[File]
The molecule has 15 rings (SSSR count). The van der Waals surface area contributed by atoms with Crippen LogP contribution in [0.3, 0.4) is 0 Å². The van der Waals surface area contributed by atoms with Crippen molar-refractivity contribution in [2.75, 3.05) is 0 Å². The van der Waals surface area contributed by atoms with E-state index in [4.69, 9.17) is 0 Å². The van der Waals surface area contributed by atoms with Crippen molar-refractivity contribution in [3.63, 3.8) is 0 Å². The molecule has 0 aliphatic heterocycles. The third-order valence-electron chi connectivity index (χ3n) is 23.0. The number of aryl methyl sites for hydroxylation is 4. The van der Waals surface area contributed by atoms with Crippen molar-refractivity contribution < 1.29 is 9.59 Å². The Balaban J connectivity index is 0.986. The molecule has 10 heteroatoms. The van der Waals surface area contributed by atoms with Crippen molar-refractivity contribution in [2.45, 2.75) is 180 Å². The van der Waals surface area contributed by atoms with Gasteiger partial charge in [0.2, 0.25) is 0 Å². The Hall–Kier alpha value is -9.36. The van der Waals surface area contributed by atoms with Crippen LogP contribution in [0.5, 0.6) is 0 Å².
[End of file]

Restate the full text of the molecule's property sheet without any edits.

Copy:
The molecule has 15 rings (SSSR count). The van der Waals surface area contributed by atoms with Crippen LogP contribution in [0.3, 0.4) is 0 Å². The van der Waals surface area contributed by atoms with Crippen molar-refractivity contribution in [2.75, 3.05) is 0 Å². The van der Waals surface area contributed by atoms with E-state index in [4.69, 9.17) is 0 Å². The van der Waals surface area contributed by atoms with Crippen molar-refractivity contribution in [3.63, 3.8) is 0 Å². The molecule has 0 aliphatic heterocycles. The third-order valence-electron chi connectivity index (χ3n) is 23.0. The number of aryl methyl sites for hydroxylation is 4. The van der Waals surface area contributed by atoms with Crippen molar-refractivity contribution < 1.29 is 9.59 Å². The Balaban J connectivity index is 0.986. The molecule has 10 heteroatoms. The van der Waals surface area contributed by atoms with Crippen molar-refractivity contribution in [2.45, 2.75) is 180 Å². The van der Waals surface area contributed by atoms with Gasteiger partial charge in [0.2, 0.25) is 0 Å². The Hall–Kier alpha value is -9.36. The van der Waals surface area contributed by atoms with Crippen LogP contribution in [0.5, 0.6) is 0 Å².